SHANGHAI, July 12 2019 : Asian shares pulled back today as worries over renewed Sino-U.S. trade tensions weighed on sentiment ahead of the release of June trade data from China, though expectations of a Federal Reserve rate cut later this month kept losses in check.
Those bets remained strong despite a rise in U.S. consumer inflation in June, and helped to lift the S&P 500 index to a record closing on Thursday. S&P 500 e-mini futures were last up 0.21% at 3,010.25.
Federal Reserve Chairman Jerome Powell indicated yesterday that a rate cut is likely at the Fed’s next meeting as businesses slow investment due to trade disputes and a global growth slowdown.
Today, MSCI’s broadest index of Asia-Pacific shares outside Japan was down 0.05% in early deals, with Australian shares dipping 0.16% and Japan’s Nikkei stock index .N225 trimming 0.11%.
“Markets have enjoyed a bit of a calm spot in the U.S.-China trade war saga since the announcement of a truce and restarting of trade talks at the G20 meeting. Unfortunately, headlines are once again beginning to emerge,” ANZ analysts wrote in a morning note.
U.S. President Donald Trump said yesterday that China was not living up to promises it made on buying agricultural products from American farmers.
“While this wasn’t a big market mover, it does serve as a reminder that things could flare up again,” the analysts said.
Later today, China will release trade data for June, with analysts expecting exports to have fallen as weakening global demand and a sharp hike in U.S. tariffs took a heavier toll on the world’s largest trading nation.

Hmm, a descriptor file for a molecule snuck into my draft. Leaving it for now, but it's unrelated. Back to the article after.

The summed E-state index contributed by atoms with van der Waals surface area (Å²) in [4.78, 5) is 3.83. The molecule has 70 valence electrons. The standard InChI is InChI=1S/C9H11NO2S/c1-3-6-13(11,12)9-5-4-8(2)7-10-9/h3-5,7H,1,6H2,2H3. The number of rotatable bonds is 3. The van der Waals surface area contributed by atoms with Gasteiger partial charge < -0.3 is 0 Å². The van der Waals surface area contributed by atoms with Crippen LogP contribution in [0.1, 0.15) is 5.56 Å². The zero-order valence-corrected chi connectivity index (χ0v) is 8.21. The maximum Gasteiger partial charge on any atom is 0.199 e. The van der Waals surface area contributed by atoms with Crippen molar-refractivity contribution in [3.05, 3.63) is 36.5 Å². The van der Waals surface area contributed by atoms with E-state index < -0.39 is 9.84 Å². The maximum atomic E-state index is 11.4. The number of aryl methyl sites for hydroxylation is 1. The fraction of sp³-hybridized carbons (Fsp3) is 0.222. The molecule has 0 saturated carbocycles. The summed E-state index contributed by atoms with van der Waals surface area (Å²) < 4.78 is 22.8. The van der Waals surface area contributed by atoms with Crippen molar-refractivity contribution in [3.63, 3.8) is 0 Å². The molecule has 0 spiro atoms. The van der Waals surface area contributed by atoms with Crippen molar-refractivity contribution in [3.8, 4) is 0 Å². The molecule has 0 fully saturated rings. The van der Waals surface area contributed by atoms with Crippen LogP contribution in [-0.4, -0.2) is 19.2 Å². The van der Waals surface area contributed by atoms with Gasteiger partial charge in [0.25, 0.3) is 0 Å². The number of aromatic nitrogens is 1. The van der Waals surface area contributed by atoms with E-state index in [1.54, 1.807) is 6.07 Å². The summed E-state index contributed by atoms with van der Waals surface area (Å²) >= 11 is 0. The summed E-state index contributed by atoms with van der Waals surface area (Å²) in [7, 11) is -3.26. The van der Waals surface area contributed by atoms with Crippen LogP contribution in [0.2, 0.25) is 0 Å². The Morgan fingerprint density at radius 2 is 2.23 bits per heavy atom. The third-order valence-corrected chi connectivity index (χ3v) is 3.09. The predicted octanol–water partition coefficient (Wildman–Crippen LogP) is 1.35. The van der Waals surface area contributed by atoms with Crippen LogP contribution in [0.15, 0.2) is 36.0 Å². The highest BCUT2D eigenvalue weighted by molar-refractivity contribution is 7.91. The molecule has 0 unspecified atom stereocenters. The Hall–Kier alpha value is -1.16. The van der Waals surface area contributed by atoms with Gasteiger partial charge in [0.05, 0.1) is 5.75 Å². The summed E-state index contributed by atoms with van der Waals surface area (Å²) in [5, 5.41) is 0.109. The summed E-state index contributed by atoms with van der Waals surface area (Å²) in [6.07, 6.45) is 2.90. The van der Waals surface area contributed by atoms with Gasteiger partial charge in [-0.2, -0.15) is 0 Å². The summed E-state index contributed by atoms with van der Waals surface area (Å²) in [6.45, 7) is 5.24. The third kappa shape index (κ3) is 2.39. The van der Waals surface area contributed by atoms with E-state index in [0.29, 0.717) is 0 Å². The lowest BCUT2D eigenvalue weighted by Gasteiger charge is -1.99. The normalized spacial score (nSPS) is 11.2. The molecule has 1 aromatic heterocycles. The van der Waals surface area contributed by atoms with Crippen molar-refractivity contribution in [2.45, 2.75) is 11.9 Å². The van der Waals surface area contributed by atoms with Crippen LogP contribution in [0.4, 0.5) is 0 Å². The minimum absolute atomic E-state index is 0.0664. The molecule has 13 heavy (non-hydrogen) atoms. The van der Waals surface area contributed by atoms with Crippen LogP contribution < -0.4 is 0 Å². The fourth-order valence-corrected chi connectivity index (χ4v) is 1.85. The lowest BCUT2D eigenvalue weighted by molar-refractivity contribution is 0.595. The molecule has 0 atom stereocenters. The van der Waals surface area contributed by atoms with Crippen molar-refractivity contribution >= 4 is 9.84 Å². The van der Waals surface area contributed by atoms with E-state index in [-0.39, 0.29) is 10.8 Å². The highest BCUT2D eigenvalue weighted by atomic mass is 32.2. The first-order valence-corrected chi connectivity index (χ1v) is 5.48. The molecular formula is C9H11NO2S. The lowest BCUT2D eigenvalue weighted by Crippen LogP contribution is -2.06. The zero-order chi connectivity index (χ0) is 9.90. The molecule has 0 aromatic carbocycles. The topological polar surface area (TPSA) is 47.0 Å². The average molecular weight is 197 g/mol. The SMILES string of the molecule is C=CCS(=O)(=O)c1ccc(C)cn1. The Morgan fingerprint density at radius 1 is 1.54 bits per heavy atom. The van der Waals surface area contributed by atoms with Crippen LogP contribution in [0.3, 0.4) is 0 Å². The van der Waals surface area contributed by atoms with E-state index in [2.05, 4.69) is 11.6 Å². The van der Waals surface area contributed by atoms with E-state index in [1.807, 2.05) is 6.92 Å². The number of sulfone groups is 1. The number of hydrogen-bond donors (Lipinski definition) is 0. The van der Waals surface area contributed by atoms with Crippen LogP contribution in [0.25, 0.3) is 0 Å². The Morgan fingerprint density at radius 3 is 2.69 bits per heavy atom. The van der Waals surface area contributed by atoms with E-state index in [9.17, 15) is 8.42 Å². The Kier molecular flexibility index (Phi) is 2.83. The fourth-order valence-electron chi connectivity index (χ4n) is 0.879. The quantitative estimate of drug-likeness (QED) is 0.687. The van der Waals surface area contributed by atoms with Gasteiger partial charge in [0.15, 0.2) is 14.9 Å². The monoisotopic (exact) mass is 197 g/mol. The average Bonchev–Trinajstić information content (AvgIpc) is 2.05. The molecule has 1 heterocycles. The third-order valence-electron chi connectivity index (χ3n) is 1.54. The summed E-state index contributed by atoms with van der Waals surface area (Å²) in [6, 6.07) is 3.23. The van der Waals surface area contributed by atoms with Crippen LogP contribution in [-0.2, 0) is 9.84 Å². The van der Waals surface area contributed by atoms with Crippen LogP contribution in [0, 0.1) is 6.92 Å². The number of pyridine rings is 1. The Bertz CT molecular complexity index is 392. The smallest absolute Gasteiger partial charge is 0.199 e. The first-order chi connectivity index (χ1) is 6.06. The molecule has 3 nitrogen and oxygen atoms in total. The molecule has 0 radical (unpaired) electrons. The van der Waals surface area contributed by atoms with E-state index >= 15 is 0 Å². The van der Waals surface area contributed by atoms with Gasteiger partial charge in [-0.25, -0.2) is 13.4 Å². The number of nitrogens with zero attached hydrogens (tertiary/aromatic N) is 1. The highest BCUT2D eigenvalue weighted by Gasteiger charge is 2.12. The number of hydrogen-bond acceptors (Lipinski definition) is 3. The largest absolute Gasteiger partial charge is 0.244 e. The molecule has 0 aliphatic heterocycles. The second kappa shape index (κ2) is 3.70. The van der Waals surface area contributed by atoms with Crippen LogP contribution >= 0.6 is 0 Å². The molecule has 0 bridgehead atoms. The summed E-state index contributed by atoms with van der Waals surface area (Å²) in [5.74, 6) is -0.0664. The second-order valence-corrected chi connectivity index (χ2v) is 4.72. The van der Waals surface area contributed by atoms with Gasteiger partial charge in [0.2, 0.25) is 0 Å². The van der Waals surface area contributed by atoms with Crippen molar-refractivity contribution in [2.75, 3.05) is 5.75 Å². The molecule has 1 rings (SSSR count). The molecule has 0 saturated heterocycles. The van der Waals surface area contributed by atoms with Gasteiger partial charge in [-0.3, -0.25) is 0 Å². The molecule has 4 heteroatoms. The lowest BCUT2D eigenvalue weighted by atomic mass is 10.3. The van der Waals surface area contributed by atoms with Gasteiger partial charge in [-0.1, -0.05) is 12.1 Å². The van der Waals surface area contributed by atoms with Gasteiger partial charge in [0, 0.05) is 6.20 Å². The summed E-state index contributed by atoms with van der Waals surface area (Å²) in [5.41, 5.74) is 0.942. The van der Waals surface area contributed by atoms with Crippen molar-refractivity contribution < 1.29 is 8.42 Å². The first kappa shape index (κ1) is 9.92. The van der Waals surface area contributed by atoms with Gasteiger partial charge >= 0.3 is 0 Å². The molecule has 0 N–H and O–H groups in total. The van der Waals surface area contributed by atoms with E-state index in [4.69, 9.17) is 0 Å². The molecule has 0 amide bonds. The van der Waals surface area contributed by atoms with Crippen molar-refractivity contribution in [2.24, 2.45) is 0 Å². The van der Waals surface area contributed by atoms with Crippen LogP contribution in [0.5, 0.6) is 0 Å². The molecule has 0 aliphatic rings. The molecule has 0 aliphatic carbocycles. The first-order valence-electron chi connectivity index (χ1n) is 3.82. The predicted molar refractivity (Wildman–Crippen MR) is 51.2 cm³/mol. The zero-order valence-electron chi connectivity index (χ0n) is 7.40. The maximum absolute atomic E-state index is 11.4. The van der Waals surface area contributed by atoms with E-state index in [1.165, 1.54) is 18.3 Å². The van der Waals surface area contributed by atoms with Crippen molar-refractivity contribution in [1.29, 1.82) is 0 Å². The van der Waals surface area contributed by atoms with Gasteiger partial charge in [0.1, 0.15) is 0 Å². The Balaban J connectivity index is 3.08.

Yesterday, the S&P 500 .SPX gained 0.23% to end at a record closing high of 2,999.91 points and the Dow Jones Industrial Average .DJI also hit a record high close of 27,088.08 points, rising 0.85% on the day.
U.S. Treasury yields were higher following weak demand for a $16 billion 30-year bond auction yesterday and after the U.S. Labor Department said its consumer price index excluding food and energy rose 0.3% in June, its biggest increase since January 2018.
The poorly received auctions had pushed the 30-year yield as high as 2.672% yesterday, according to Refinitiv data.
The yield on benchmark 10-year Treasury notes was last at 2.1361%, up from its U.S. close of 2.12% yesterday, while the 30-year yield touched 2.6512%, up from a close of 2.639%.
The two-year yield, which rises with traders’ expectations of higher Fed fund rates, was at 1.8605%, up from a close of 1.852%.
“The CPI report will have no material impact on Fed guidance nor have a significant influence on the great Fed debate around 25 or 50,” said Stephen Innes, managing partner at Vanguard Markets Pte, referring to expectations of the size of a July rate cut.
“After all, the FOMC is unquestionably willing to let inflation run hotter after spending the better part of a decade trying to ignite those flames,” he said.
The dollar index, which tracks the greenback against a basket of six major rivals, was flat at 97.044.
Global benchmark Brent crude gained 0.53% to $66.87 per barrel and U.S. West Texas Intermediate (WTI) crude was up 0.61% to $60.57 a barrel.
Gold prices, dulled by the stronger-than-expected U.S. consumer inflation data, regained some of their shine. Spot gold last traded up 0.28% at $1,407.56 per ounce. – Reuters